The 'backwater' sends a cultural tide to foreign shores
Sometimes tagged a "cultural desert," Australia today is abloom with artistic activity. Fading is the vision of down under as an isolated chunk of Sahara populated mostly with kangaroos, surfers, and soccer fanatics. Instead, the world is getting more of a taste of Australia through its films, paintings, and literature.
In the process, the Aussies are chipping away at their national character -- "emerging," as Sir Keith Hancock once wrote in his book "Australia," "as from a sculptor's unfinished marble."
"We're very much in a period of reflection and self-analysis," says Dr. Michael Costigan, director of the Literature Board of the Australia Council, an administrative agency for the arts. "We're beginning to recognize a sense of nationalism -- a national pride and consciousness."
Perhaps the biggest overseas splash of late has been the "new wave" of Australian films. Aided like other Australian arts by government subsidies, the country's small but thriving movie industry is turning out footage by the mile. And a number of the results -- including "Breaker Morant," "My Brilliant Career, " "The Chant of Jimmie Blacksmith," and "Picnic at hanging Rock" -- are catching the eye of more and more overseas viewers.
Yet the overseas ripples don't stop with films. Increasingly, Australian poets, short-story writers, and novelists are finding audiences and publishers in the United States and Canada. Many students in Europe are now enrolling in purely Australian literature courses.
A new crop of young Australian writers is also springing up, following in the wake of Patrick White, winner of the 1973 Nobel Prize for Literature, and Colleen McCullough, author of the best-selling book "The Thorn Birds."
Indeed, Patrick White's Nobel Prize, Mr. Costigan says, has "helped to focus attention on the fact that literature is being written in the English language in places other than the United States and Britain."
Theater, too, is blossoming.While a few years ago it was hard to get an Australian play into the theater, today many houses down under are hungry for them. The dramatists, led by the talented David Williamson, are helping to mold a distinctly Australian theater.
In ballet, the Sydney Dance Company recently performed in New York as part of its first trip to the United States. And last year the country's national troupe, the Australian Ballet, journeyed to China to put on Australia's first major cultural program there.
Looming in the middle of this growing international recognition is the Sydney Opera House -- itself a symbol of the country's artistic vibrancy. The spinnaker-spined edifice sits triumphantly in Sydney Harbor in the shadow of the famous harbor bridge. Its ceramic-skinned arches, glistening in an afternoon sun, express as much poetry as architecture.
Yet even some 24 years after its conception and 11 years after its opening, the building still draws a fusillade of criticism: One of the orchestra pits is too small, and there are too few seats in some theaters, to name just two.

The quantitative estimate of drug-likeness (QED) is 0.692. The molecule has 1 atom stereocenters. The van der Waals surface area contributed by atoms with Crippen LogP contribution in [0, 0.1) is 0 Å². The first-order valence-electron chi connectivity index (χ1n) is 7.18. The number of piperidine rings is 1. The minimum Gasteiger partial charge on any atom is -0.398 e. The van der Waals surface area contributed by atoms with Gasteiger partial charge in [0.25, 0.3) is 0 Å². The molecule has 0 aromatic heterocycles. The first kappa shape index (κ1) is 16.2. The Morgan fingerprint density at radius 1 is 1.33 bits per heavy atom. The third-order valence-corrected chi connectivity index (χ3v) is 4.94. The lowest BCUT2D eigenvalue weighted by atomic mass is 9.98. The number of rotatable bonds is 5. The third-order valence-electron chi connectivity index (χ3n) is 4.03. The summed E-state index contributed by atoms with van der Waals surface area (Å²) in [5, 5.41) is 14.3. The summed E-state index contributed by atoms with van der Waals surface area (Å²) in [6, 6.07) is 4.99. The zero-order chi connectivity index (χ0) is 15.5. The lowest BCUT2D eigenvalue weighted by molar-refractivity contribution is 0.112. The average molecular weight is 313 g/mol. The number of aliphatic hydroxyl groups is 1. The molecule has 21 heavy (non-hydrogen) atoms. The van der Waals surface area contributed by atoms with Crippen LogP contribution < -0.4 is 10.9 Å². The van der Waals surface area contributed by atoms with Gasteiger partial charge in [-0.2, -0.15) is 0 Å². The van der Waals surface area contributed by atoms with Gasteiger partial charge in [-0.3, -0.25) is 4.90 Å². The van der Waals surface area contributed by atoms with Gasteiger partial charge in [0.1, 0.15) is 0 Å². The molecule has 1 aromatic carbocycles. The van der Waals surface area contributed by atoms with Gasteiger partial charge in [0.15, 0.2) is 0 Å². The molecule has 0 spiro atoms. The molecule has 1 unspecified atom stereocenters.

Few, however, doubt the international recognition the center has brought, nor its impact on the local arts scene. From his 15th-floor executive perch in downtown Sydney, Patrick Veitch, general manager of the Australian Opera, has a panoramic view of the harbor. Leaning back in his chair, he points over his shoulder at the Opera House and almost tumbles over backward describing its significance.
"The biggest thing that has happened in the arts here is that thing," he says glancing toward the harbor. "To me it's the most beautiful building built in the 20th century."
The house is one of the country's chief tourist attractions and must rank as one of the world's busiest performing-arts centers.It features four main performing halls, including a 2,690-seat concert hall and 1,500-seat opera theater. The center hosted an average of nine events a day in fiscal 1979-80, ranging from jazz concerts to body-building contests.
"It's got a reputation now like the Met [New York's Metropolitan Opera]," a local arts official says. "There is a certain cachet about saying that you are playing at the Opera House." Other arts complexes are going up as well.
One of them is the Victoria Arts Center in Melbourne. Although years behind schedule and millions of dollars over cost, it could one day rival the Opera House, some Melbourne enthusiasts think -- if not architecturally, then at least as a performing-arts center. Another multimillion-dollar complex is going up in Brisbane, the capital of Queensland.
In the end, the country's current cultural revival reflects a maturing sense of Australian nationalism. "It is," says Maria Prerauer, arts editor of the Australian, a national newspaper, "a desire to express a growing feeling of self-discovery -- a sense of identity."
Still, the Aussies may have a way to go before they completely shirk their backwater stereotype. One businessman tells the story of calling a relative in London shortly after he moved to Melbourne, a cosmopolitan hub of some 2.5 million people. He phoned from a downtown location and had three friends "baa" in the background like sheep.
When the Londoner asked what all the commotion was, he simply explained that it was a flock of sheep milling through the center of the city. The woman on the other end went on talking as if it were normal.